Trade shocks and Resilience to Economic shrinking: comparative analysis of Argentina, Australia, and Canada

Kerstins Rum Session 3: Historical national accounts organized by Svante Prado and Kerstin Enflo


Juan Pablo Juliá, Martin Andersson (Lund University)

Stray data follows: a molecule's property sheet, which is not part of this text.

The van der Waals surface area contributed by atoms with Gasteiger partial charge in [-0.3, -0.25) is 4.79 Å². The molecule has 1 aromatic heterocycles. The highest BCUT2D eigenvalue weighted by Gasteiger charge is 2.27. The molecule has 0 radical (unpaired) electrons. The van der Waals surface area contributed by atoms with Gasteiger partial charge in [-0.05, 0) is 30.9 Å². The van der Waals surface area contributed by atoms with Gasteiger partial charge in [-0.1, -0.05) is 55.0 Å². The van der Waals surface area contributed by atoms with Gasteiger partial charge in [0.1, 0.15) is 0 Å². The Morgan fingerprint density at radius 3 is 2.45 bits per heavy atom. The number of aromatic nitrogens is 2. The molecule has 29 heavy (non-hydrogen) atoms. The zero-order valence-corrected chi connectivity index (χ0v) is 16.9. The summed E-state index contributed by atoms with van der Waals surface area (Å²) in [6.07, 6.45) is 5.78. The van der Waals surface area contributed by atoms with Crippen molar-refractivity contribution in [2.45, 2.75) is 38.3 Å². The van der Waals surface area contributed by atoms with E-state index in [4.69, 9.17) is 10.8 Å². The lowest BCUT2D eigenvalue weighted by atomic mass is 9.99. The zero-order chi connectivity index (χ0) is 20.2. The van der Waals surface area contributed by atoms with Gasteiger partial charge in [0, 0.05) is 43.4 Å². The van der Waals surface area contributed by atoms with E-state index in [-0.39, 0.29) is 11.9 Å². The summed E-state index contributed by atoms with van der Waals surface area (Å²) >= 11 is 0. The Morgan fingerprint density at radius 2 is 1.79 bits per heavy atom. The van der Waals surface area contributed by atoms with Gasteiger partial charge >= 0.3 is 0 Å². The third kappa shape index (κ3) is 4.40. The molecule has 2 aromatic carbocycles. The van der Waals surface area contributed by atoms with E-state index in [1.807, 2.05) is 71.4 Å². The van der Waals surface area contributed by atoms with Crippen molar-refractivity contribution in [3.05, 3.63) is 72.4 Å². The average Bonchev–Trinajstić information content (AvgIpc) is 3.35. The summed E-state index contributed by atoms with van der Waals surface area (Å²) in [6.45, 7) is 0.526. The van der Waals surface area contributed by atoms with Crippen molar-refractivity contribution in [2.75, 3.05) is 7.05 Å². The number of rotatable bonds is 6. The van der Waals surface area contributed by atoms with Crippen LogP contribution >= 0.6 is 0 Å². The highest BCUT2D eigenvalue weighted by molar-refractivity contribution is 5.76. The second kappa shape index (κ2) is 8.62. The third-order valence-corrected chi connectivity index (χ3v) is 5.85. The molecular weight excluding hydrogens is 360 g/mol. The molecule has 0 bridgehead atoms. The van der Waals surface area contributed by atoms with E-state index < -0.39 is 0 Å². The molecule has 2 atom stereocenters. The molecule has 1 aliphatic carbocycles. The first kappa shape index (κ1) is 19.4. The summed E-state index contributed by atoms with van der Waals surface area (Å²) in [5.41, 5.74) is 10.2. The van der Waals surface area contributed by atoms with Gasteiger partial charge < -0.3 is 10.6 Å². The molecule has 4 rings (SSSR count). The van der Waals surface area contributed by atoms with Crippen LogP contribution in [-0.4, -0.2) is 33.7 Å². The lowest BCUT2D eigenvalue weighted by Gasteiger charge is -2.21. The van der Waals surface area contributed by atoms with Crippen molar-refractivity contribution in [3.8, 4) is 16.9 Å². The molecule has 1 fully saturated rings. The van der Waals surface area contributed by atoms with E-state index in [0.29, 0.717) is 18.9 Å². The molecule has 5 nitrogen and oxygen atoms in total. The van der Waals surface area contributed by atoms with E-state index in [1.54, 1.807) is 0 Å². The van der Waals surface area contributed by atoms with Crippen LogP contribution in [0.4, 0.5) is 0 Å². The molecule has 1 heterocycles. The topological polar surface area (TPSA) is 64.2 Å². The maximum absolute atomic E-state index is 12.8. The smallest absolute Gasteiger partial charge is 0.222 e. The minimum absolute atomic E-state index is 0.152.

Convergence has been an exception since the Industrial Revolution. Rarer are the cases of divergence from the group of “rich” nations. Argentina’s experience is usually associated to falling behind when compared to other settler economies. The growth comparisons between these countries have been deeply documented (Frankema & Visker, 2011; Prados de la Escosura & Sanz-Villarroya, 2009; Sanz-Villarroya, 2005; Taylor, 1992). All in all, it seems that the Argentinian model displayed weaknesses already in the 19th century, it struggled to adapt to the shocks of the first half of the 20th century, and divergence intensified at the end of the century. Despite this large research agenda that focused on several dimensions of growth aspects, the role of economic shrinking has not been treated yet. Therefore, in this article we aim to analyze how economic shrinking behaved in these settler economies, and what were the main forces under it. For this purpose, we will put special attention in the dependence on external factors (mainly trade), the country economic structures, and its social endowments. Thus, we will emphasize the interaction between economic shrinking, external conditions, and social capabilities. We will look to the case of Argentina, in comparison to Australia, and Canada since 1880. All in all, we argue that Argentina’s relatively good performance during the First Globalization relied on positive international economic conditions. Moreover, the tailwinds of this period prevented the accomplishments of major economic and social reforms in the country. Consequently, when these conditions deteriorated, and disruptions of global trade took place, the country’s low social capabilities and the attempt to preserve the old growth regime prevented the transition to a new economic model. On the contrary, Australia and Canada managed to adapt to the changing circumstances. Thus, Argentina’s high shrinking tendencies could not be altered (while the other two countries managed to do so). With the help of the capability approach we will try to understand this shrinking story. While it is usually assumed that GDP per capita levels were similar in the three countries, Canada and Australia were remarkably different. The economic stagnation of Argentina during the 20th century would be less striking when these aspects are highlighted.


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